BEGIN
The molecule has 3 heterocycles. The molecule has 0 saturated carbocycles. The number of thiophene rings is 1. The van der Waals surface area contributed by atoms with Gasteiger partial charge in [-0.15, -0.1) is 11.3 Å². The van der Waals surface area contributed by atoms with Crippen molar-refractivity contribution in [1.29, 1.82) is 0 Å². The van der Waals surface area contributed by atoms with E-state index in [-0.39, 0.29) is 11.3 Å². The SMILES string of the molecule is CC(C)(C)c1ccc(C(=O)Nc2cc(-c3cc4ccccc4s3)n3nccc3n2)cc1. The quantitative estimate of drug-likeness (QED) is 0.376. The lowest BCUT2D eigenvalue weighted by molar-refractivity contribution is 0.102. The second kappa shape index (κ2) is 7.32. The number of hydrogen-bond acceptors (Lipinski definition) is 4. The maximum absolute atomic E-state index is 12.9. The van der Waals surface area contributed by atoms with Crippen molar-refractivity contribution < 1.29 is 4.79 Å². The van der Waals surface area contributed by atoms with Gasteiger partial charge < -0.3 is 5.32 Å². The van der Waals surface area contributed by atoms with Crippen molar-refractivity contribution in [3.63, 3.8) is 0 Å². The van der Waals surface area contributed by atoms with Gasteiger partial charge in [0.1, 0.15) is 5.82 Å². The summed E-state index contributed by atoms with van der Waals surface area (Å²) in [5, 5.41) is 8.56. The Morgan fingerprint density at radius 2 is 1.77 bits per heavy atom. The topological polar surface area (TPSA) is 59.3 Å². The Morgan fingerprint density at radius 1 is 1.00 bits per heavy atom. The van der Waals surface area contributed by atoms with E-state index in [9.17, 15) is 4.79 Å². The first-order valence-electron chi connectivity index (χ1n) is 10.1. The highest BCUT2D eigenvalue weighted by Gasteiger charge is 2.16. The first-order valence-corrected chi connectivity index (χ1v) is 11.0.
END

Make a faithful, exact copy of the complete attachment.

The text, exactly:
The molecule has 3 heterocycles. The molecule has 0 saturated carbocycles. The number of thiophene rings is 1. The van der Waals surface area contributed by atoms with Gasteiger partial charge in [-0.15, -0.1) is 11.3 Å². The van der Waals surface area contributed by atoms with Crippen molar-refractivity contribution in [1.29, 1.82) is 0 Å². The van der Waals surface area contributed by atoms with E-state index in [-0.39, 0.29) is 11.3 Å². The SMILES string of the molecule is CC(C)(C)c1ccc(C(=O)Nc2cc(-c3cc4ccccc4s3)n3nccc3n2)cc1. The quantitative estimate of drug-likeness (QED) is 0.376. The lowest BCUT2D eigenvalue weighted by molar-refractivity contribution is 0.102. The second kappa shape index (κ2) is 7.32. The number of hydrogen-bond acceptors (Lipinski definition) is 4. The maximum absolute atomic E-state index is 12.9. The van der Waals surface area contributed by atoms with Crippen molar-refractivity contribution < 1.29 is 4.79 Å². The van der Waals surface area contributed by atoms with Gasteiger partial charge < -0.3 is 5.32 Å². The van der Waals surface area contributed by atoms with Crippen molar-refractivity contribution in [3.63, 3.8) is 0 Å². The van der Waals surface area contributed by atoms with Gasteiger partial charge in [0.1, 0.15) is 5.82 Å². The summed E-state index contributed by atoms with van der Waals surface area (Å²) in [5, 5.41) is 8.56. The Morgan fingerprint density at radius 2 is 1.77 bits per heavy atom. The topological polar surface area (TPSA) is 59.3 Å². The Morgan fingerprint density at radius 1 is 1.00 bits per heavy atom. The van der Waals surface area contributed by atoms with E-state index in [9.17, 15) is 4.79 Å². The first-order valence-electron chi connectivity index (χ1n) is 10.1. The highest BCUT2D eigenvalue weighted by Gasteiger charge is 2.16. The first-order valence-corrected chi connectivity index (χ1v) is 11.0.